Local biodiversity: The Pollinator Plan

The ultimate pollinator (Photo by Eugene Carolan)

By Geneva Pattison

Some people love them. Some people hate them. Let’s talk about pollinators. Pollinators are insects that roam from flower to flower collecting pollen from each stamen.

Our main species of pollinator is the bee, with our country being home to 98 different species. In Ireland alone, there are 20 kinds of wild bumblebee, 77 wild solitary bee specimens and only one type of farmed honey bee. Research from the national biodiversity data centre has found that “one third of our 97 wild bee species are threatened with extinction in Ireland”. 

The research also revealed that there are declines in the numbers of honeybees on our shores. This is due to drastic declines in the availability of natural nesting areas and a lack of year-round food sources.

Unlike the honey bee living in raised hives, the bumblebees nest on the ground in areas with long grass or suitable vegetation. The solitary bees can burrow underground to nest, or create a chamber in holes found on pieces of wood.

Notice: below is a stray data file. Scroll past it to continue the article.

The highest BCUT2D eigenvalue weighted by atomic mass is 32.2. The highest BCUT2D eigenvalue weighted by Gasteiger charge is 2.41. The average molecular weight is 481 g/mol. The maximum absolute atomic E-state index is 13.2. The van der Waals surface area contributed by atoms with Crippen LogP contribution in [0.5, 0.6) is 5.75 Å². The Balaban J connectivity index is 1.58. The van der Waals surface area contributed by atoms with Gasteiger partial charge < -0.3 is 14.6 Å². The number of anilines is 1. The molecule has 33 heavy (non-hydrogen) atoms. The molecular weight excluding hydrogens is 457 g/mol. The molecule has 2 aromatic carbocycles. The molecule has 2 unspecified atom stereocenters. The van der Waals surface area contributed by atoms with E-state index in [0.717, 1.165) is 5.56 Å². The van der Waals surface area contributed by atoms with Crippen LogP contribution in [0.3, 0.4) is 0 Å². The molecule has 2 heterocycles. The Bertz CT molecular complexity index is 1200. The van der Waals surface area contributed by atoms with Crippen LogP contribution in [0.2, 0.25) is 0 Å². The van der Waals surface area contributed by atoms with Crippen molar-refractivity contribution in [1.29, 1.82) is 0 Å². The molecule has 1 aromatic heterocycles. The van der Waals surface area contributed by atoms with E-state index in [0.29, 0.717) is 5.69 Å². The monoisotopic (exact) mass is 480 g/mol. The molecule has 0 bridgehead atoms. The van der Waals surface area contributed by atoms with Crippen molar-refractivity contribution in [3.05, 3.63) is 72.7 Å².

Undisturbed hedgerows are the ideal place for bees to nest, as they provide safety and access to food for longer periods of the year. However, many of these hedgerows suffer from a lack of maintenance, which contributes to a lower plant diversity.

These are not just issues for rural areas, they’re issues for urban localities too. This is where the All-Ireland Pollinator Plan comes into play. 

There’s a buzz in the air

The pollinator plan was established in order to help people from areas of Ireland combat the pollinator decline. It comprises of an online booklet which includes cost-effective tips for communities so they can create a more balanced environment on a local level.